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Monday, September 19, 2016

The case for a second referendum

It is fair to say that the Liberal Democrats' Autumn Conference has been dominated by discussion of Brexit and in particular the very clear stance of Tim Farron and the party that there should be a second referendum on the final terms of Britain's departure from the EU.

This is by no means seeking a rerun of the referendum that was lost in June, instead it is saying that the British people should have the final say on what emerges from the process they set in chain when they voted to leave.

Tim Farron sets out the case as reported in the Independent: “We trusted the British people on departure, in the referendum in June,” he said. “We should now trust them with destination.

“The deal that will be settled for the future of the United Kingdom’s relationship with Europe, freedom of movement, the single market and everything else is utterly unclear.

“You don’t know what it is, I don’t know, the British people don’t know. I doubt even Theresa May knows.

“There needs to be a referendum on that deal. That is the best option for us staying in. It is also the best option for the whole of our society gathering around whatever we do next.”

I totally support that stance. A great many people knew what they were voting against in June but there was nothing on the table as to what they were voting for. It is only right that once there is a final deal in place people are the given the choice of accepting that deal or remaining in the EU.
But isn't your thinking all the wrong way round.

The country voted to 'leave the European Union'. So we must leave the European Union. Only once we have left should we start to consider afresh all those elements of the EU that we may want to join/re-join. It could be that any final decision on what to join/re-join is determined by the outcome of another referendum (or perhaps even referenda). But this is hardly something to worry about at this juncture.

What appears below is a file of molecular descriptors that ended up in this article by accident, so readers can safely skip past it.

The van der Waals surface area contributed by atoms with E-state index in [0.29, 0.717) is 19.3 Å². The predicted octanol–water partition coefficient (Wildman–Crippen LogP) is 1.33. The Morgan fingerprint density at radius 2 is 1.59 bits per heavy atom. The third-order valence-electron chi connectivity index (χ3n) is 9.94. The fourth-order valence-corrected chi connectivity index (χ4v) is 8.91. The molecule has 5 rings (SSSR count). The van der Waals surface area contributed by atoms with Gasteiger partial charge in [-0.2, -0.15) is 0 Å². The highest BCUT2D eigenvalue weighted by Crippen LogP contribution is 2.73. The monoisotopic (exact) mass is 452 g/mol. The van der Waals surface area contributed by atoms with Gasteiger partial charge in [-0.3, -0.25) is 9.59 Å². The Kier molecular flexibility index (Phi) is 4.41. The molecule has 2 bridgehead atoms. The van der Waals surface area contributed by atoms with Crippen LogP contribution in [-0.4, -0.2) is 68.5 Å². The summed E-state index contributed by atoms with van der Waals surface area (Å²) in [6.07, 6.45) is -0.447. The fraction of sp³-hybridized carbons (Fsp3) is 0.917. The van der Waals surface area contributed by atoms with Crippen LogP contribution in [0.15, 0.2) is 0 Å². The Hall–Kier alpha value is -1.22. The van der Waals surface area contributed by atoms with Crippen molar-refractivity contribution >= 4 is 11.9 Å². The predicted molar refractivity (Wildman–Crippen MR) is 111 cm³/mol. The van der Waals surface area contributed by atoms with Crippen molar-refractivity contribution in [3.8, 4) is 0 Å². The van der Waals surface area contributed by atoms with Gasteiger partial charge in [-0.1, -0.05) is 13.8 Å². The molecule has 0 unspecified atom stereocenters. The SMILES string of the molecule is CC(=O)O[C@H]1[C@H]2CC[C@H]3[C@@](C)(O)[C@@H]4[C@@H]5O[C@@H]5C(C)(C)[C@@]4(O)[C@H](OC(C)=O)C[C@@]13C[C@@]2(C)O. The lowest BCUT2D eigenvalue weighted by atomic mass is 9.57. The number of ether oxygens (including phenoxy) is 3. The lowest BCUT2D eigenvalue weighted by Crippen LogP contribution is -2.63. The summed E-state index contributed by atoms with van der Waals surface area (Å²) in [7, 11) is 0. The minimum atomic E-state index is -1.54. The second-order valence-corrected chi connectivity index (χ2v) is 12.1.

Yes, people knew what they were voting against in June. Sometime in the future you can offer them another chance to vote for something else.


This way the public will know exactly what is going on at all times.

Things are not that black and white. If it was as simple as just leaving why is there a two year negotiating period? The terms of departure are crucial to the future of this country and people should have a say in those.
There is a maximum two year negotiating period to allow time for compromise. Compromise from both sides, the EU and the state(s) intent upon leaving.

But in our case there is no need or wish for compromise, the BREXIT vote was very clear, BREXIT. We just have to work out the finances and the introduction of all EU legislative elements into UK law until such time as they are amended, repealed or struck off.

Don't be mislead by other people's spin!

ps. I voted to remain so I ma just as angry as everyone else ... but I do believe in the democratic process.
It really isn't as simple as that. There are choices to be made on the terms of Brexit and we need to give people a vote on them.
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